Friday, November 27, 2009

What is the best Paid Genealogy site on the net

I was reading an article the other day about Ancestry.com. As you can imagine they are the biggest online provider of family research. Its not all good for them as half of their members take out membership and then cancel. Are you one of those departing members, i am, i seem to chop and change. I don't think that they have enough records to keep me interested as i am always on the lookout for something different.
Looking for our Ancestors has become very popular, especially with the Baby Boomers. As they age, more will become interested in this pastime. Ancestry will have to come up with a better service to keep them happy.
So what do you think? have you found a better provider or are you happy staying with Ancestry?

Monday, November 23, 2009

Free BMD Records Lancashire

When you find a good resource like this one , make a note of the web page and return often. I had been looking for a birth record and i found it on this site ,it had only been updated a few days ago. As these site are being updated often you may be surprised to find a record that had not been available on your last visit.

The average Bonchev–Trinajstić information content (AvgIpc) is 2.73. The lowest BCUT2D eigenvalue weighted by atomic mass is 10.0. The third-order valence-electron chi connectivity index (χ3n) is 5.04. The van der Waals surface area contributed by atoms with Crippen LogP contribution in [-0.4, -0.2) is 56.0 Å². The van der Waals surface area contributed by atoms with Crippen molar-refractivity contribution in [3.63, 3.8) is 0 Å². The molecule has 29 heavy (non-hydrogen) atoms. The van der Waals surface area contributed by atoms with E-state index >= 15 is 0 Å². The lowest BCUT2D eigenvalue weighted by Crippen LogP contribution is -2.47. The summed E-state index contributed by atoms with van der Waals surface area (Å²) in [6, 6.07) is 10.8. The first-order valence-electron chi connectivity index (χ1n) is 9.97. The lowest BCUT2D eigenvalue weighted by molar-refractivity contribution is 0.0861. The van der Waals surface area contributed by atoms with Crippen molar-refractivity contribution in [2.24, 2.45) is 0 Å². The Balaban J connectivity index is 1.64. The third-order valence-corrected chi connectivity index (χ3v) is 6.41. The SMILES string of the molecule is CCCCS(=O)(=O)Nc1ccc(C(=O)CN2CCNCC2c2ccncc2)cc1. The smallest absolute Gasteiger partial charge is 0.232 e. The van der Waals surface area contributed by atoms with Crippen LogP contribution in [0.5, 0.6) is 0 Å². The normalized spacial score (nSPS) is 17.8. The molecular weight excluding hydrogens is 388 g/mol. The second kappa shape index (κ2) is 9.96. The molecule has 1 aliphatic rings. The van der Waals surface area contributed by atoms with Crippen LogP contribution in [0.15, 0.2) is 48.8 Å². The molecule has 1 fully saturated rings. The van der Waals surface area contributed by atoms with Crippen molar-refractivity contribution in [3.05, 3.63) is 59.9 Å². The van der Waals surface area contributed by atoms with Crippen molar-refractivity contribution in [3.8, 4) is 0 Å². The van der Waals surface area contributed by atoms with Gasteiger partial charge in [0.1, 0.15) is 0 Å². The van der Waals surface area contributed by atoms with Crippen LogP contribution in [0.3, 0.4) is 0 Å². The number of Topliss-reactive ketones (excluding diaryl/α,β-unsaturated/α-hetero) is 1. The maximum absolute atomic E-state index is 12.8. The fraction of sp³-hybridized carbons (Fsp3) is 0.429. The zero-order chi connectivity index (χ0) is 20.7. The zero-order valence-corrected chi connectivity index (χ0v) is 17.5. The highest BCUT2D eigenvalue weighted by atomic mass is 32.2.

http://www.lancashirebmd.org.uk

What does Soundex mean

The National Archives uses a system called Soundex to index census records (1880-1930) and some of their passenger arrival records (also called immigration records). The Soundex system is based on the sound of a name rather than the exact spelling. Each Soundex Code contains the first letter of the surname followed by three numbers. Example: the Soundex Code for Hoffmann is H155. To use this system you simply convert the surname you are searching for into a Soundex Code. Then look for the appropriate microfilm roll that contains that code. The easiest way to do this is to use Rootsweb's Soundex Converter. Enter a surname, click on "get soundex code," and the soundex code is returned to you

http://resources.rootsweb.ancestry.com/cgi-bin/soundexconverter?cj=1&o_xid=0000584978&o_lid=0000584978

Friday, November 20, 2009

Free Records 1901 Irish Census,County Down

This site has just been updated so there may be the records here now that you have been searching for.
The new places in County Down are Ballykine Lower, Ballykine Upper and Creevytenant.